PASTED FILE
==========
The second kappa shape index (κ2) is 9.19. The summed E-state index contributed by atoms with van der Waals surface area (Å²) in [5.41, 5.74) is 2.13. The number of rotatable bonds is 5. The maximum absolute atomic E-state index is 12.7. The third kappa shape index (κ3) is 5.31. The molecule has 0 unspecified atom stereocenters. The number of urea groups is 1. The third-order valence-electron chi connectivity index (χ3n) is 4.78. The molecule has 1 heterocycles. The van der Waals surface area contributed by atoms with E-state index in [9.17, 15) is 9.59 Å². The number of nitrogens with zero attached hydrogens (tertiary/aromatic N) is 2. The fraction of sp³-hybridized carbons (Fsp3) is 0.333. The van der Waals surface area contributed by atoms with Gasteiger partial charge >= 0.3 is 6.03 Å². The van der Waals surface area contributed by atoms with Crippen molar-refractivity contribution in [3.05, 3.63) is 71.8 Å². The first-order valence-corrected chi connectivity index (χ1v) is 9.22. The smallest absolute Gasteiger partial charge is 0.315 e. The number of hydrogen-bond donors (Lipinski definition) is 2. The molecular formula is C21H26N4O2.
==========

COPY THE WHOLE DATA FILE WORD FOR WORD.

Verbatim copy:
The second kappa shape index (κ2) is 9.19. The summed E-state index contributed by atoms with van der Waals surface area (Å²) in [5.41, 5.74) is 2.13. The number of rotatable bonds is 5. The maximum absolute atomic E-state index is 12.7. The third kappa shape index (κ3) is 5.31. The molecule has 0 unspecified atom stereocenters. The number of urea groups is 1. The third-order valence-electron chi connectivity index (χ3n) is 4.78. The molecule has 1 heterocycles. The van der Waals surface area contributed by atoms with E-state index in [9.17, 15) is 9.59 Å². The number of nitrogens with zero attached hydrogens (tertiary/aromatic N) is 2. The fraction of sp³-hybridized carbons (Fsp3) is 0.333. The van der Waals surface area contributed by atoms with Gasteiger partial charge >= 0.3 is 6.03 Å². The van der Waals surface area contributed by atoms with Crippen molar-refractivity contribution in [3.05, 3.63) is 71.8 Å². The first-order valence-corrected chi connectivity index (χ1v) is 9.22. The smallest absolute Gasteiger partial charge is 0.315 e. The number of hydrogen-bond donors (Lipinski definition) is 2. The molecular formula is C21H26N4O2.